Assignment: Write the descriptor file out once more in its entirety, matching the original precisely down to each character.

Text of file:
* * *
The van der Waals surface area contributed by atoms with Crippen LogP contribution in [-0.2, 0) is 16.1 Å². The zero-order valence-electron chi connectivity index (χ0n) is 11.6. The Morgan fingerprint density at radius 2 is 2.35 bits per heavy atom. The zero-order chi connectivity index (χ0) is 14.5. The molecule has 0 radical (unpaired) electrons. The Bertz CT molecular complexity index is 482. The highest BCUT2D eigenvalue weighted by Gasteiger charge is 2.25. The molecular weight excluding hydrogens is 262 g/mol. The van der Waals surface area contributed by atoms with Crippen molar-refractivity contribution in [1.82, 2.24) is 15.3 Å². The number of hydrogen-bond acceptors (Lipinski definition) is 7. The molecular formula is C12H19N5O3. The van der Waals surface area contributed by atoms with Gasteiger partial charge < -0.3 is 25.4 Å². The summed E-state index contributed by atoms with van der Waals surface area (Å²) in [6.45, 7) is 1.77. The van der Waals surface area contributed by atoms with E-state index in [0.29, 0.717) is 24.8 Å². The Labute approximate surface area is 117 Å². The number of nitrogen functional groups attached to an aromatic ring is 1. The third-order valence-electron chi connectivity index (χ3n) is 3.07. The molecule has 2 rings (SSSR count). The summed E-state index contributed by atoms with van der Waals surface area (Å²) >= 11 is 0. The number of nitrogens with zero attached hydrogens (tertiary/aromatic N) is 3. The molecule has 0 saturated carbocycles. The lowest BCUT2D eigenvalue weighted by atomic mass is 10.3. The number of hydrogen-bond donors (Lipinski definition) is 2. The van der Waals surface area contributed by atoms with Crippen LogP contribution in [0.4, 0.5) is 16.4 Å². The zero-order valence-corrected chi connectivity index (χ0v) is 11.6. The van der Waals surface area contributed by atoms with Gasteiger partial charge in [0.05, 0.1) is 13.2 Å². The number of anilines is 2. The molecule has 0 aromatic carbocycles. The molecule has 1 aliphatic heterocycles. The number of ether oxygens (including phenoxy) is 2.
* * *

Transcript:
The van der Waals surface area contributed by atoms with Crippen LogP contribution in [-0.2, 0) is 16.1 Å². The zero-order valence-electron chi connectivity index (χ0n) is 11.6. The Morgan fingerprint density at radius 2 is 2.35 bits per heavy atom. The zero-order chi connectivity index (χ0) is 14.5. The molecule has 0 radical (unpaired) electrons. The Bertz CT molecular complexity index is 482. The highest BCUT2D eigenvalue weighted by Gasteiger charge is 2.25. The molecular weight excluding hydrogens is 262 g/mol. The van der Waals surface area contributed by atoms with Crippen molar-refractivity contribution in [1.82, 2.24) is 15.3 Å². The number of hydrogen-bond acceptors (Lipinski definition) is 7. The molecular formula is C12H19N5O3. The van der Waals surface area contributed by atoms with Gasteiger partial charge < -0.3 is 25.4 Å². The summed E-state index contributed by atoms with van der Waals surface area (Å²) in [6.45, 7) is 1.77. The van der Waals surface area contributed by atoms with E-state index in [0.29, 0.717) is 24.8 Å². The Labute approximate surface area is 117 Å². The number of nitrogen functional groups attached to an aromatic ring is 1. The third-order valence-electron chi connectivity index (χ3n) is 3.07. The molecule has 2 rings (SSSR count). The summed E-state index contributed by atoms with van der Waals surface area (Å²) >= 11 is 0. The number of nitrogens with zero attached hydrogens (tertiary/aromatic N) is 3. The molecule has 0 saturated carbocycles. The lowest BCUT2D eigenvalue weighted by atomic mass is 10.3. The number of hydrogen-bond donors (Lipinski definition) is 2. The van der Waals surface area contributed by atoms with Crippen LogP contribution in [0.4, 0.5) is 16.4 Å². The zero-order valence-corrected chi connectivity index (χ0v) is 11.6. The van der Waals surface area contributed by atoms with Gasteiger partial charge in [0.05, 0.1) is 13.2 Å². The number of anilines is 2. The molecule has 0 aromatic carbocycles. The molecule has 1 aliphatic heterocycles. The number of ether oxygens (including phenoxy) is 2.